There aren't many teams in the NFL in better form right now than the San Diego Chargers.
There are a number teams of lesser quality, however, that have brighter prospects at making it to the post-season.
Chargers coach Marty Schottenheimer didn't make the schedule. His team just has to play it, which has essentially put San Diego in a wild wild-card race.
At 7-4, the Chargers still have a shot at the AFC West title with five weeks remaining in the season. But they are two games behind the Denver Broncos who are showing signs of being the best team in the NFL not named the Indianapolis Colts.
That means the Chargers most likely will battle for one of two AFC wild-card spots. Plenty can change, but at this point odds would favour one of those would be designated for the loser of the AFC North -- either the Pittsburgh Steelers or Cincinnati Bengals -- and the other to the Jacksonville Jaguars.
The Chargers then, who were 12-4 a year ago, now are in a fight for their playoff lives.
"I said going into the season that we're better than we were a year ago but we might not have as good a record because of the schedule we faced," Schottenheimer said. "I'm not complaining, but my approach to the schedule is this: Go make the playoffs playing that group we played and you're going to feel pretty good about yourself going into the playoffs."
That is a big if, though. Schottenheimer, whose team already has defeated the New York Giants, New England Patriots, Kansas City Chiefs and Washington Redskins still has the Colts, Chiefs (again) and Broncos remaining.
The Chiefs, who are tied for second in the AFC West have a similarly rocky road with games against the Broncos, Dallas Cowboys, Giants, Chargers and Bengals.
Which is why the Jags get a leg up for the second spot. Even with the loss of quarterback Byron Leftwich for a month or more, Jacksonville has the upper hand for the first AFC wild card because of a fluffy schedule that includes the Cleveland Browns, San Francisco 49ers, Houston Texans and Tennessee Titans.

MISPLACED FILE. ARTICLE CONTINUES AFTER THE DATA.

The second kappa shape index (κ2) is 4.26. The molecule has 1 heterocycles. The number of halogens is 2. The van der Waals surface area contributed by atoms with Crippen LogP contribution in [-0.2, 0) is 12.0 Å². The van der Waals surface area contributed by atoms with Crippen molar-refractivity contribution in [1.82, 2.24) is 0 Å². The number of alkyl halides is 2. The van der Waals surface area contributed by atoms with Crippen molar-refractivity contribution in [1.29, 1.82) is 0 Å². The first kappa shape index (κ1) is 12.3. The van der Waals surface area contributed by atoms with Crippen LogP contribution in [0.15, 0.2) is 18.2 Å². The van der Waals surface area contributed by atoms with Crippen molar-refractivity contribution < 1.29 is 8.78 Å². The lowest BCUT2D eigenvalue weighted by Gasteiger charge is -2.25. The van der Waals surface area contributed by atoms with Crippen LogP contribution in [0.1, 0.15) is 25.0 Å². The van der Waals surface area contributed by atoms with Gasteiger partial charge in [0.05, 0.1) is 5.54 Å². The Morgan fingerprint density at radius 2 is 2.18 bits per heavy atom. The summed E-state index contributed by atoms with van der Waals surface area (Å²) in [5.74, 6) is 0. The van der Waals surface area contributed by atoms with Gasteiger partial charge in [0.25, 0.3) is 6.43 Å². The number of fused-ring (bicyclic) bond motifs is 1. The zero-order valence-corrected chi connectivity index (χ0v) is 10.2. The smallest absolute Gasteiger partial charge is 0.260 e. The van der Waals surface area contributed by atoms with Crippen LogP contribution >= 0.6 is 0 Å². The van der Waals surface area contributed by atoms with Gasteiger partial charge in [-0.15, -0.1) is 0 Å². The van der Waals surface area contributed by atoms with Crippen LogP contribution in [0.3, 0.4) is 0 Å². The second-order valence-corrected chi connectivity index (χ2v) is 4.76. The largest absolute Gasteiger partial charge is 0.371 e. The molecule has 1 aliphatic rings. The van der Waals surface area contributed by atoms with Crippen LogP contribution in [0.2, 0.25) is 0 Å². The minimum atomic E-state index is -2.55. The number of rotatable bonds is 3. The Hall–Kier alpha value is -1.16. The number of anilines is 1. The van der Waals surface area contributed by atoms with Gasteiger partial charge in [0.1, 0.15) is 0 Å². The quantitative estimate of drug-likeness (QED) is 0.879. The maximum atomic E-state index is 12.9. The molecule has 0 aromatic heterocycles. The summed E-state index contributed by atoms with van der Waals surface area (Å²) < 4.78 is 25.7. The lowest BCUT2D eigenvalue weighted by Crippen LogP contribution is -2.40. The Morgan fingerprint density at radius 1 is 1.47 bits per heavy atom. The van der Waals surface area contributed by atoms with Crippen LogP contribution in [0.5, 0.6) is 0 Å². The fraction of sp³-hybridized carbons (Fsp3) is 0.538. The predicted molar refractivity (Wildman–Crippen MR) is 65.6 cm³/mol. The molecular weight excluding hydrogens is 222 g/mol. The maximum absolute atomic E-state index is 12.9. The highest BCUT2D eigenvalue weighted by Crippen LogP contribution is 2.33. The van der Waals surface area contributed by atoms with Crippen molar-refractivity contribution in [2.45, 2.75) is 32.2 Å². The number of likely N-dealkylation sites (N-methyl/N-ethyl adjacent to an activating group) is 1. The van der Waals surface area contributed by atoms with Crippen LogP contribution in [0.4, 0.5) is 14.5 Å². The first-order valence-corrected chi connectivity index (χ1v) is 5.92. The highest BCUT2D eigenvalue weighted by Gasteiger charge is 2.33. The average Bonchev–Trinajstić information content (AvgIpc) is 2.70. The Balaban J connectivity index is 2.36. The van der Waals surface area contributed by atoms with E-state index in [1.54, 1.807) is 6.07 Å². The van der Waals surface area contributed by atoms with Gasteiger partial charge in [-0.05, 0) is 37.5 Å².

"I look at things from a pragmatic standpoint," Schottenheimer said. "We have 16 of them and nobody decides until all 16 are played."
GETTING THE BOOT I
Question worth asking in response to Steve Mariucci's firing by the Detroit Lions yesterday: Is Mariucci a good coach or did he ride Steve Young and Jeff Garcia to success in all those winning years with the 49ers?
Question also worth asking: How does Lions general manager Matt Millen not only keep his job but get a five-year contract extension?
GETTING THE BOOT II
It was a bad week to be a kicker with a game on the line as the Cowboys, Tampa Bay Buccaneers and Giants all let would-be wins bet away with botched boots.
Worst was the Giants' Jay Feely, who spoiled what was arguably quarterback Eli Manning's best road performance thus far in his career.
Three times Manning did what he was asked to do -- get Feely in range for a game-winning field goal. All three times the veteran came up small.
In Tampa, Buccaneers head coach Jon Gruden was seen muttering expletives walking off the field after Matt Bryant missed a potential game-tying 29-yarder with just under three minutes remaining.
And in Dallas on Thursday, Billy Cundiff missed a short attempt in the fourth quarter that would have avoided overtime and Ron Dayne's killer run for the Broncos.
No truth to the rumour that in the wake of the drug charges facing former Cowboy and current ESPN analyst Michael Irvin, WADA chief Dick Pound is reporting that 40% of NFL analysts are dopers.